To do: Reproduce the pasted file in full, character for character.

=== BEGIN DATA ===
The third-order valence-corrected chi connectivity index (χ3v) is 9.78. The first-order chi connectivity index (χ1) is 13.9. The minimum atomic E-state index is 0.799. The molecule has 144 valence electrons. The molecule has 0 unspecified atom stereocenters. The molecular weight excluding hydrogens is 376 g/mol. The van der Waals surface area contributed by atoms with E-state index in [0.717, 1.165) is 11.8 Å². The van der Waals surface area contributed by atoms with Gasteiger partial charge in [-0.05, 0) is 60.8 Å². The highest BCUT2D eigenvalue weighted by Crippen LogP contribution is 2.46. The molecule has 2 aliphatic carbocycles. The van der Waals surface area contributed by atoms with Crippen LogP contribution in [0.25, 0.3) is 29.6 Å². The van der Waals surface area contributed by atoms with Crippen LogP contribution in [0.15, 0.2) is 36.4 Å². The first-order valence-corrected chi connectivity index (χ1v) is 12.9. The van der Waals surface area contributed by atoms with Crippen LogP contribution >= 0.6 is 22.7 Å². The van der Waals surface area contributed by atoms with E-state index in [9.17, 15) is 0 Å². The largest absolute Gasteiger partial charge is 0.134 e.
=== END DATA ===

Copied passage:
The third-order valence-corrected chi connectivity index (χ3v) is 9.78. The first-order chi connectivity index (χ1) is 13.9. The minimum atomic E-state index is 0.799. The molecule has 144 valence electrons. The molecule has 0 unspecified atom stereocenters. The molecular weight excluding hydrogens is 376 g/mol. The van der Waals surface area contributed by atoms with E-state index in [0.717, 1.165) is 11.8 Å². The van der Waals surface area contributed by atoms with Gasteiger partial charge in [-0.05, 0) is 60.8 Å². The highest BCUT2D eigenvalue weighted by Crippen LogP contribution is 2.46. The molecule has 2 aliphatic carbocycles. The van der Waals surface area contributed by atoms with Crippen LogP contribution in [0.25, 0.3) is 29.6 Å². The van der Waals surface area contributed by atoms with Crippen LogP contribution in [0.15, 0.2) is 36.4 Å². The first-order valence-corrected chi connectivity index (χ1v) is 12.9. The van der Waals surface area contributed by atoms with Crippen LogP contribution >= 0.6 is 22.7 Å². The van der Waals surface area contributed by atoms with E-state index in [9.17, 15) is 0 Å². The largest absolute Gasteiger partial charge is 0.134 e.